Brund Bergman General Contractors, Inc., the developer of that neighborhood, did not continue with avenues named after fruit trees, but named each avenue after an author. From west to east they are Byron, Tennyson, Scott, Michener, and, of course, Hemingway. The next avenue is Lemontree, where I live at the corner of Sixtieth in one of those Tudor-style homes. You’d expect Sixtieth to be a busy thoroughfare, because the land where our Levittown, which is actually named Bergman Estates, was built on the site of a former state hospital where tuberculosis patients were treated and developmentally disabled people were housed until 1956. Initially, the state wanted to give the land to the city to put in a park, but the developer offered a sizeable sum that was too tempting for the state government. Considering the amount paid for the land that the state had already cleared, the cost of fairly cheap construction methods, and the amount young purchasers paid for those houses, the developer and his company were estimated by the Times-Post to have made a profit of over a million dollars. (In 1987, a woman named Todi Schneider wrote a book titled, Thirty-nine Inches on Center, about the houses in Bergman Estates. To her deathbed, she always insisted it wasn’t meant to be an exposé, but it certainly sold well in North Park. There was a rumor that Brund Bergman’s family tried to sue for libel, but according to the Times-Post, the suit was thrown out by the judge within the first hour of the trial.)

Bergman also received sizeable assistance from the city, which put in the sewer and water lines, paved the streets, and put in curbs and sidewalks. Plus, the city electric department put in the power poles with street lights at each corner and one halfway along each block. The telephone company came in and attached their lines to the power poles through a financial agreement with the electric department. Eventually in the ’70s, a cable TV company hung their lines from the power poles, too.

At Fifty-ninth there are two police cars with flashing lights blocking further traffic from proceeding up Peachtree Boulevard. I can see the flashing lights of fire department vehicles up at Sixtieth, but I see that it isn’t the gas station or the restaurant. Fire is coming out of the condominium starting about halfway up the structure. Both policemen are out of their cars, and I wonder if I can walk up to Sixtieth, so I ask, “Excuse me, but can I walk up to Sixtieth?”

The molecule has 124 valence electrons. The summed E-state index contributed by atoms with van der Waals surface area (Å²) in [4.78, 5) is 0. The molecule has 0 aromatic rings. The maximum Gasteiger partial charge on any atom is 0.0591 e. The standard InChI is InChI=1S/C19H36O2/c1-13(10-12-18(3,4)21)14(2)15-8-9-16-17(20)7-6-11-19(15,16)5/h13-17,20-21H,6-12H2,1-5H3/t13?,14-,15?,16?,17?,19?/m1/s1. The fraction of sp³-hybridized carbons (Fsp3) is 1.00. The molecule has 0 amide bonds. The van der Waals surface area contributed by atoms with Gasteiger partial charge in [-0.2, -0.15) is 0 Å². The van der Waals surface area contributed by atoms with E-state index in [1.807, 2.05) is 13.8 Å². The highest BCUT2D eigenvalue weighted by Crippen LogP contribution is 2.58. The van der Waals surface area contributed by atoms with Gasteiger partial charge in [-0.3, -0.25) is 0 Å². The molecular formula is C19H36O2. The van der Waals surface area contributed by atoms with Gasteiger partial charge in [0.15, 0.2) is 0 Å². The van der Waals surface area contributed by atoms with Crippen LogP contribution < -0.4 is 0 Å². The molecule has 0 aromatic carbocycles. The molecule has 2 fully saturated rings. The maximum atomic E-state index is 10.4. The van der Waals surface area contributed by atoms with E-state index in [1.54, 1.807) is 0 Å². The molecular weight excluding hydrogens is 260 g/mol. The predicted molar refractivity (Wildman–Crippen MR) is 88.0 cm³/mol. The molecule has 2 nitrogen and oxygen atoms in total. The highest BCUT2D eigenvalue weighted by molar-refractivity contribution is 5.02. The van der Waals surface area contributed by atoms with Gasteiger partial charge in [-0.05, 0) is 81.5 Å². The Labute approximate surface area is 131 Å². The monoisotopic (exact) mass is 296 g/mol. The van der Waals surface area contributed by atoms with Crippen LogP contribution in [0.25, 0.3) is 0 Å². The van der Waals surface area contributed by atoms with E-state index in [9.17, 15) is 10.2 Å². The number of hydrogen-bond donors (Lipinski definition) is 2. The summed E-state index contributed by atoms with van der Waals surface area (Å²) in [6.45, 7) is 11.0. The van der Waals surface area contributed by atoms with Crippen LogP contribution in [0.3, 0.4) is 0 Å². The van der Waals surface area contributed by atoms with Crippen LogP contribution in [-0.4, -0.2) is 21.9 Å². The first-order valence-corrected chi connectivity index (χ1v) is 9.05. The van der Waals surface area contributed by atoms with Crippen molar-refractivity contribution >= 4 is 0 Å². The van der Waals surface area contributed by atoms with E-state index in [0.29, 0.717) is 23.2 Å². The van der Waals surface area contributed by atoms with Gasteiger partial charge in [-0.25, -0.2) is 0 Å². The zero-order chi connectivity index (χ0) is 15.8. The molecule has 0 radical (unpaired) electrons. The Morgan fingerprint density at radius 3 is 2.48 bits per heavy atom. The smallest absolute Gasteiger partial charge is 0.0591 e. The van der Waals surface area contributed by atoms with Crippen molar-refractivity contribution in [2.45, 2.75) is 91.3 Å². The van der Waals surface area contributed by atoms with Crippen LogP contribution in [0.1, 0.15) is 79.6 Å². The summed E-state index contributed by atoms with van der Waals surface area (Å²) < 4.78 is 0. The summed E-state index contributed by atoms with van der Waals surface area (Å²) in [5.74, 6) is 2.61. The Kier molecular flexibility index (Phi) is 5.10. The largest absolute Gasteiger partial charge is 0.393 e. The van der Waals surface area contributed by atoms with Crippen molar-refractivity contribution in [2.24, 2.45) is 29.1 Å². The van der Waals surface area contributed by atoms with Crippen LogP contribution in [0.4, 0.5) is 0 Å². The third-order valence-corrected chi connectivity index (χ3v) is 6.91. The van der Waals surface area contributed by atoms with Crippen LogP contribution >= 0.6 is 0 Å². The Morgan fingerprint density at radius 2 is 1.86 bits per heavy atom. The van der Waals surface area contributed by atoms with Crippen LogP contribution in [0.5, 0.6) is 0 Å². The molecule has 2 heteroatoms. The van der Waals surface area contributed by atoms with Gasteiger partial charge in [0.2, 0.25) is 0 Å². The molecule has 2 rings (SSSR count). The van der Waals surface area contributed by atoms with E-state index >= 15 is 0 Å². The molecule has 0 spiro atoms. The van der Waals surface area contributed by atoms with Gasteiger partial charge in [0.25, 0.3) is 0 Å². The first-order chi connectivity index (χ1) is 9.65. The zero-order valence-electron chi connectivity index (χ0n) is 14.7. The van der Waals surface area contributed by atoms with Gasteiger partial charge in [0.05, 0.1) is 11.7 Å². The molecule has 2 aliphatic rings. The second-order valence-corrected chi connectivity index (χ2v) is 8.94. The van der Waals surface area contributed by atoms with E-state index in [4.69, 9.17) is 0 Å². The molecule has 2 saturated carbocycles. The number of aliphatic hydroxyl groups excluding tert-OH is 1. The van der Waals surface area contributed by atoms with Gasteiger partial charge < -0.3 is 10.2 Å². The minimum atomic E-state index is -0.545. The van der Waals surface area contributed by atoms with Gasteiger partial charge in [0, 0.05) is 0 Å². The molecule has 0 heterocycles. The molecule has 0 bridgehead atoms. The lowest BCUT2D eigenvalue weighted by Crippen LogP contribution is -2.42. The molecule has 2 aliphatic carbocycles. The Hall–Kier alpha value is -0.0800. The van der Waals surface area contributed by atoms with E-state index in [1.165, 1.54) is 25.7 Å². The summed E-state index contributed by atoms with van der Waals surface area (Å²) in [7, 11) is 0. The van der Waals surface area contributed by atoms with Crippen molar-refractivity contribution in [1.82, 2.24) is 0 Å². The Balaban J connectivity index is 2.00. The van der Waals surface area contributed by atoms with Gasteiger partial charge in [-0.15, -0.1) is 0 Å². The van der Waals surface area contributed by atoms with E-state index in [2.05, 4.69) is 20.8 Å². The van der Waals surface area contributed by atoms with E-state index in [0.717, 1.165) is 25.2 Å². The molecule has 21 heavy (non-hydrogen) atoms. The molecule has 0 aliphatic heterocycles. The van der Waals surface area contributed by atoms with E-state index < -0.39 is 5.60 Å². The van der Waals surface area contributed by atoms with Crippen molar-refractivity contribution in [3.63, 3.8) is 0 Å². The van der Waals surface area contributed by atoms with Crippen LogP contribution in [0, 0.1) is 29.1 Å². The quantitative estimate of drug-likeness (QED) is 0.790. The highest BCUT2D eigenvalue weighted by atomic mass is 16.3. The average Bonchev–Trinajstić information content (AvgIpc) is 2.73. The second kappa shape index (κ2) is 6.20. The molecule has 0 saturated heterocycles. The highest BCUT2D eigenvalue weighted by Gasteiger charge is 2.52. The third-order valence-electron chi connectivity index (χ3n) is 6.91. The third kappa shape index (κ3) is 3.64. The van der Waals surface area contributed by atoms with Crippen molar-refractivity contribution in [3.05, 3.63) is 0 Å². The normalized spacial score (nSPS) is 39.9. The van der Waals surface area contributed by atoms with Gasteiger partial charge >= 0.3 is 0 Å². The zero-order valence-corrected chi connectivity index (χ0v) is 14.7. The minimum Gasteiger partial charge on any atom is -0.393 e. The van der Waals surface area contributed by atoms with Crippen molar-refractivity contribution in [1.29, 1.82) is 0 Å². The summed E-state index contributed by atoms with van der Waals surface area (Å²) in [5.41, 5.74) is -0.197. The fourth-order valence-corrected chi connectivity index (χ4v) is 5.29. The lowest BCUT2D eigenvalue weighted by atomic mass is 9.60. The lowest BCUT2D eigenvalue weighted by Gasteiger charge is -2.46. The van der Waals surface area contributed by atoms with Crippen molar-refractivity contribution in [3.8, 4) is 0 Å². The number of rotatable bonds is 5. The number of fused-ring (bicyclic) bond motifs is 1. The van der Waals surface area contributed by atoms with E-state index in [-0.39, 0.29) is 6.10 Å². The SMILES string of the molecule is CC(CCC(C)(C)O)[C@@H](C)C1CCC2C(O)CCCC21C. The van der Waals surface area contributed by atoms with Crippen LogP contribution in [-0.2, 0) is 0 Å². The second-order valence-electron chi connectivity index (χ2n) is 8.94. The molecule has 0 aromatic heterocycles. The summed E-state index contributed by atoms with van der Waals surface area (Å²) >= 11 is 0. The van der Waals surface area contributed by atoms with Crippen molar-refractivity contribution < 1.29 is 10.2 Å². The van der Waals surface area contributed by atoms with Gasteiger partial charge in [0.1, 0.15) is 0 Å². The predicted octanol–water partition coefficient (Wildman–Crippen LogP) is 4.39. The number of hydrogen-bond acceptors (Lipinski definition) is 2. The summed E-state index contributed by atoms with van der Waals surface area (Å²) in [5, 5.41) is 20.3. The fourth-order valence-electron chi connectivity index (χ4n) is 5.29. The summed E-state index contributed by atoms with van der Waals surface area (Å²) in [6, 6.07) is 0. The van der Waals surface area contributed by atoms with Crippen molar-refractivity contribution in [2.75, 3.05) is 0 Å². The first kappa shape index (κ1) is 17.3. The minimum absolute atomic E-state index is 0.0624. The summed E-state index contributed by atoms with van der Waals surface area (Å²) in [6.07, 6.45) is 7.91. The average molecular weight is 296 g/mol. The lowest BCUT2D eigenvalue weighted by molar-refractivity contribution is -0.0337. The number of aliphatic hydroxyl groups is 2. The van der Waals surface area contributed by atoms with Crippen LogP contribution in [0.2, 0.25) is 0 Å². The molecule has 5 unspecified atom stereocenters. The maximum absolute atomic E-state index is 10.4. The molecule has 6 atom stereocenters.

“No, it’s still too dangerous to be up there,” one of the policemen says.

“What happened?”

“Two tweakers had next door units in Peachtree Condominium, where they were cooking meth. I guess they made a mistake in tonight’s process.”

“Shit!”

“Yeah, and there are significant injuries in the surrounding units,” the policeman says.

“Well, thanks anyway,” I say and turn to go down Fifty-ninth.

My regular stop is at Sixty-first and it’s an easy walk back to Sixtieth. Then it’s a straight walk over to Lemontree. Unfortunately, most of the small houses in Bergman Estates along the numbered streets are rentals and most of those rentals have pit bulls and similar breeds, some of which are outside and not restrained in any manner. It’s not like I don’t like dogs, because we have a Beagle named Suzie. You see, it’s because when I was in first grade I was severely bitten by a male Doberman pinscher. I was walking home from school with my best friend Ronny along our usual route when that dog ran out from behind a house that we didn’t know had a dog.

Ronny said, “Run! Or, it’ll get us.”

Well, now I know that was the worst thing we could’ve done. Both of us immediately turned into prey, and that dog chose me to be its victim. I ran as fast as I could, but I was only six, and that dog ran a lot faster than me. He knocked me down and started biting me all over my legs, arms, and then my face. A man from a neighboring house ran over with a rake and started beating the dog with the handle. The dog finally left me and ran back to his house. An ambulance came and took me to a hospital where I stayed for nearly a month because of all the surgeries I had. Of course, most of the scars have faded with time, though they couldn’t do anything about that missing testicle. I didn’t even realize the dog bit me down there, but it nearly tore off my penis, too. If its teeth had gone in just a eighth of an inch to the left, I would’ve grown up a very embarrassed boy.